## Dictionary of the Mathematical and Physical Sciences, According to the Latest Improvements and Discoveries |

### From inside the book

Results 1-5 of 51

Page 2

... the greatest in

. As to the aberration in right ascension and declimation, it must depend upon the

place of the planet in the zodiac. The aberration in longitude being equal to ...

... the greatest in

**Mercury**being only about 4}'', and much less in the other planets. As to the aberration in right ascension and declimation, it must depend upon the

place of the planet in the zodiac. The aberration in longitude being equal to ...

Page 3

1 Moon - • 013 2

2013 6 Saturn - • 27.10 7 Georgian, or Uranus 25:10 And between these

numbers and nothing the aberration of the planets, in longitude, varies according

to their ...

1 Moon - • 013 2

**Mercury**• - 59/10 3 Venus - - 43.1% 4 Mars - - 3ru ? 5 Jupiter - •2013 6 Saturn - • 27.10 7 Georgian, or Uranus 25:10 And between these

numbers and nothing the aberration of the planets, in longitude, varies according

to their ...

Page 11

... between them, adhered with a force equal to 130 pounds: lead, of the same

diameter and in similar circumstances, adhered with a force of 275 pounds; and

soft iron with one of 300 pounds. Grains. Gold adheres to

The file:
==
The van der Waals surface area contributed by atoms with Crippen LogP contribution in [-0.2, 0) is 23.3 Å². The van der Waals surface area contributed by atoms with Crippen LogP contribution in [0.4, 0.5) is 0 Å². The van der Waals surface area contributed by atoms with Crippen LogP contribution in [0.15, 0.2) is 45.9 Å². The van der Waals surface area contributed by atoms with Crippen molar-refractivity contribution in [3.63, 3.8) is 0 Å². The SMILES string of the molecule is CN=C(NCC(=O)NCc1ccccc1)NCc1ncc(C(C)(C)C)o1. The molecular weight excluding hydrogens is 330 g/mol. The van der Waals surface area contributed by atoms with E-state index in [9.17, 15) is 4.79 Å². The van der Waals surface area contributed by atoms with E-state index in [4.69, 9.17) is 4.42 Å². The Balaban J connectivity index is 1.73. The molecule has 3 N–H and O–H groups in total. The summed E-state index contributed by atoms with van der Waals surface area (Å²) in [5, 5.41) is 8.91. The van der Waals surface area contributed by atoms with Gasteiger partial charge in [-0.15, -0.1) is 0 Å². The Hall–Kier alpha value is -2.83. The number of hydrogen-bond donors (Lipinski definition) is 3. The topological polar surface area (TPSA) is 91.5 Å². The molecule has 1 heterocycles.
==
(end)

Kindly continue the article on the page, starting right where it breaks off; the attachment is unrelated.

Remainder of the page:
.

... between them, adhered with a force equal to 130 pounds: lead, of the same

diameter and in similar circumstances, adhered with a force of 275 pounds; and

soft iron with one of 300 pounds. Grains. Gold adheres to

**mercury**, with a force of.

Page 32

Or, since the height of the

density, the - *, m and M being fraction the ... the following rule for measuring

altitudes by the barometer, viz Observe the height of the

the ...

Or, since the height of the

**mercury**in the barometer is always proportional to thedensity, the - *, m and M being fraction the ... the following rule for measuring

altitudes by the barometer, viz Observe the height of the

**mercury**at the bottom ofthe ...

Page 51

This arch is different for different planets; being for

11!", jupiter 10°, Saturn 11”: a star of the 1st magnitude 12°,2d magnitude iás, oc.

This angle is not, however, constant in all cases for the same planet, but varies a

...

This arch is different for different planets; being for

**Mercury**10°, Venus 5”, Mars11!", jupiter 10°, Saturn 11”: a star of the 1st magnitude 12°,2d magnitude iás, oc.

This angle is not, however, constant in all cases for the same planet, but varies a

...

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Dictionary of the Mathematical and Physical Sciences: According to the ... James Mitchell No preview available - 2017 |

Dictionary of the Mathematical and Physical Sciences: According to the ... James Mitchell No preview available - 2017 |

### Common terms and phrases